It’s now in your hands, and that of the rest of the readers and supporters, to decide whether that price is so high that Narco News as we know it and love it could cease to exist. And you are going to vote on that decision in the next 15 days with your donation – no matter how large or small, it’s always been many modest ones that kept us going – at this link:
As a young man I was very inspired by a phrase I heard in Richard Attenborough’s movie, Gandhi, in which Ben Kingsley played the role of the organizer of India’s independence from colonial rule, when he said: “If your cause is just, the resources will come.”
(I’ve never found a quote in which the real life Gandhi ever said that, but it had a profound influence on me nonetheless.)
That’s been the philosophy of Narco News and the School of Authentic Journalism for 15 years now.
But whereas for many years this project was a pioneer of online fundraising to be able to do a kind of journalism that did not have to answer to advertisers or a few large donors, today everybody is trying to do the same. These days you get bombarded daily with urgent appeals from a great many projects. It can get so overwhelming, "fundraising fatigue" inflicts many, that good people start tuning out and stop responding to any such appeals. But if you’ve opened this letter and have gotten this far into reading it, you obviously care about whether Narco News and its school can continue or not.
The problem is this: Even though I know that these days like never before you are besieged by an overdose of emails and social media messages asking for your donation for all kinds of causes, and that makes it harder to reach you when at a time like this we really need your help, if we get to May 19 and we haven’t reached our goal, I’m going to have to consider the corollary of that quote: If the resources don’t come, could it be that our cause is no longer just?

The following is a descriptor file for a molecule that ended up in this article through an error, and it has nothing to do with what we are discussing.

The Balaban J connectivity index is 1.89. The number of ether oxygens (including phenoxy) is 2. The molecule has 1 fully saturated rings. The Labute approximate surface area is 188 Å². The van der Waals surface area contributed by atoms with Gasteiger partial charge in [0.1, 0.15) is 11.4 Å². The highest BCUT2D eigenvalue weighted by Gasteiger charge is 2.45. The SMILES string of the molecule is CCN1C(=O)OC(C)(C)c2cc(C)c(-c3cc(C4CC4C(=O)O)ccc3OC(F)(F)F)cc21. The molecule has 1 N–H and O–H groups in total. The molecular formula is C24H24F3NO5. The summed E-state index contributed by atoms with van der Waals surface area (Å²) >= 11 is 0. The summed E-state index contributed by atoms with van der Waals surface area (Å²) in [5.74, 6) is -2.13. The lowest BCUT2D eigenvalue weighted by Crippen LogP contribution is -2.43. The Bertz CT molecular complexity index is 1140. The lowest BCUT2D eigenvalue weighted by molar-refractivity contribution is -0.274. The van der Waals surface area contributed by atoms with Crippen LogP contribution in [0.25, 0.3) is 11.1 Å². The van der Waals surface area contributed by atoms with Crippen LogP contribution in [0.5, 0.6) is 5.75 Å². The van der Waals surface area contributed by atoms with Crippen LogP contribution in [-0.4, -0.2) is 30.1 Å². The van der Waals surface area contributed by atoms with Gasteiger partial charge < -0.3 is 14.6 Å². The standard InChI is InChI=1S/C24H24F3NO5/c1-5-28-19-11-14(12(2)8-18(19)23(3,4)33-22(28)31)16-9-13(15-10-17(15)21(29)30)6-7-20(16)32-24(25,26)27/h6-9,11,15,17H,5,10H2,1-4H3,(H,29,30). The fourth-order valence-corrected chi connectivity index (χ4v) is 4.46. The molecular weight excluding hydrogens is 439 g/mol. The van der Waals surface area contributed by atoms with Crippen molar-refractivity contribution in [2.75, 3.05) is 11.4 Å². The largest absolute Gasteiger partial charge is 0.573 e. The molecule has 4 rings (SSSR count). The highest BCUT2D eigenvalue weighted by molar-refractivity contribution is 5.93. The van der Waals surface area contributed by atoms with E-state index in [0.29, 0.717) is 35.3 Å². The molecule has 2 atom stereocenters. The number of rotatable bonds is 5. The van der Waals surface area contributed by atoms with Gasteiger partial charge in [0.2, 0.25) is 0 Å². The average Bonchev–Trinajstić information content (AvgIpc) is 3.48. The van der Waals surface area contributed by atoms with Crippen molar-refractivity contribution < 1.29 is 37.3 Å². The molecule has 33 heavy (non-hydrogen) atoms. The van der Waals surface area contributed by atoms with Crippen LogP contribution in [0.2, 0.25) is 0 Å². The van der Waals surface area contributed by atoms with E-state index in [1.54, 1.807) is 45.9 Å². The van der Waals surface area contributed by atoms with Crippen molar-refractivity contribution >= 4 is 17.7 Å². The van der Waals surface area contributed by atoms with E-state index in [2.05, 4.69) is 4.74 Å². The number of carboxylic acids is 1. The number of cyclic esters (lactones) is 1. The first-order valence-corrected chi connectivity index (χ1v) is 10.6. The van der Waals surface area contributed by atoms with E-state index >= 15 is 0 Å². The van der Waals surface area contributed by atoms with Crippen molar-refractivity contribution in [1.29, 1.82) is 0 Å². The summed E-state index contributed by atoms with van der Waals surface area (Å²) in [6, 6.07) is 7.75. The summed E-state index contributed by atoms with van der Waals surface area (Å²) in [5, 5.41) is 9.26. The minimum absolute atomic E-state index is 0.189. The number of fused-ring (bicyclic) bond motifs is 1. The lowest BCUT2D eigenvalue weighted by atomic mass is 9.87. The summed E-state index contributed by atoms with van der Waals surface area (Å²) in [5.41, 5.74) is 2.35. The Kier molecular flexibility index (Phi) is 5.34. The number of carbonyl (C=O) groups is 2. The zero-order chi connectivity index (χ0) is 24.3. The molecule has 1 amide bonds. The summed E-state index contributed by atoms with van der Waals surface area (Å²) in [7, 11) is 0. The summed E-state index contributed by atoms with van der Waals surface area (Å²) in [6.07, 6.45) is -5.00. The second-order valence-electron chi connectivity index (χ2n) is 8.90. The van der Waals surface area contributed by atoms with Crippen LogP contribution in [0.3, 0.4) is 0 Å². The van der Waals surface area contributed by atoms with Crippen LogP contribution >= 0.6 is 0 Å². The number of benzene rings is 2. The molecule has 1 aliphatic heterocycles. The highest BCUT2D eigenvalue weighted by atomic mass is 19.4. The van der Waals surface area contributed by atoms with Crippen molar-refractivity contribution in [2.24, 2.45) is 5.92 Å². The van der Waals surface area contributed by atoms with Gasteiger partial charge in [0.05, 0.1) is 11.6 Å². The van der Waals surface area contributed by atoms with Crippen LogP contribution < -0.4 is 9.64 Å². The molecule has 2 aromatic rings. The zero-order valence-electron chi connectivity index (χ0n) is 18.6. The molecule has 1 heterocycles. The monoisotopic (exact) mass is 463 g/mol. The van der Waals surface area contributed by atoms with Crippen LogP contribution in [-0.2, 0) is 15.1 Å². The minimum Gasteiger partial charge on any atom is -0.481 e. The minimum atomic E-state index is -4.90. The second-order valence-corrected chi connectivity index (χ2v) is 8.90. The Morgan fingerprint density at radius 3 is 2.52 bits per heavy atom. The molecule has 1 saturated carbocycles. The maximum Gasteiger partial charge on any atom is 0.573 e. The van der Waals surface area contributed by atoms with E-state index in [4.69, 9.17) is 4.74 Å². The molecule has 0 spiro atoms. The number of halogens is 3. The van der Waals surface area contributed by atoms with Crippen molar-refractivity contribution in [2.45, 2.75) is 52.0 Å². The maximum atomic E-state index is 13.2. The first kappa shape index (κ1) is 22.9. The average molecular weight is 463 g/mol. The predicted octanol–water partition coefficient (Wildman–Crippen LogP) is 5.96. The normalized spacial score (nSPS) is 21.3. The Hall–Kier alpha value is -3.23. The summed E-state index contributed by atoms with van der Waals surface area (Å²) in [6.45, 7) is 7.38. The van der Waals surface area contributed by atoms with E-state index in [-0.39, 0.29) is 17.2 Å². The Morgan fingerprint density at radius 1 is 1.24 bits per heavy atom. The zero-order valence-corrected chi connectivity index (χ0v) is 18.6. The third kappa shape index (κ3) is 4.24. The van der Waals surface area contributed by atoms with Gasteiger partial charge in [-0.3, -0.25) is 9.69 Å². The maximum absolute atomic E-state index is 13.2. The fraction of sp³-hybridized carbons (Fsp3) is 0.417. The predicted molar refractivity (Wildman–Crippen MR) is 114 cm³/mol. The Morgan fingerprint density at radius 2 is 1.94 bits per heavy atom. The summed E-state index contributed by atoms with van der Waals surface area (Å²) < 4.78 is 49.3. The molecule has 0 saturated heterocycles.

While I’ll know in my heart that’s not the case, it’s still going to feel like that. And, more practically, with no 2015 School of Authentic Journalism on the horizon, and however modest bills to pay, not even I am going to be able to put as much time into Narco News because I’m going to have find other work. 
I haven’t had to do that much over the last 15 years. I was 40 when I launched Narco News, and now I’m 55. You can see the span of those 15 years in the photographs above. I still don’t own a house or a car or a credit card. I still live “close to the land,” South of the Border, keeping my expenses low. I still don’t have health insurance, which probably is not recommended for a guy my age. But I don’t mind any of that. Being able to do this work is a privilege. The School of Authentic Journalism has made all that worth it: to be able to bring new generations into a work that previously was done only by a very few has been immensely meaningful, and a way I’ve been able to give back after so many mentors who have passed from this world similarly invested in me as a young man.
But to be able to keep investing in these “kids,” I need you to invest in them, too. The last 15 years have amply shown that the returns on your investment are guaranteed to be manifold.
Make a pledge, please, to the Kickstarter campaign for the School of Authentic Journalism today. Click here:
There are still 15 days to rescue the school and everything, including the newspaper, that goes with it.
If we don’t reach the goal, nobody will be happier than the powerful interests we’ve made uncomfortable for 15 years, and even some who logically ought to be supporting us will also cheer because it’s more bothersome to them that they were never able to control us. That’s life. It’s unfortunately how small minded people can be.
But you’re not one of those.
You and people like you are the people who can save the day.
Is this cause still just? Vote with your pledge via this link:
Polls close on May 19.
From somewhere in a country called América,

Yes, He Can: Martin O’Malley’s Path to the Presidency

(Five Excerpts from Issue #2 of the newsletter, Al Giordano’s América, which goes out to subscribers tonight.)

By Al Giordano 

In the coming weeks more than a dozen candidates will officially launch their campaigns for president of the United States.

And just like eight years ago, the big media purveyors of “conventional wisdom” have their heads way up where the sun don’t shine.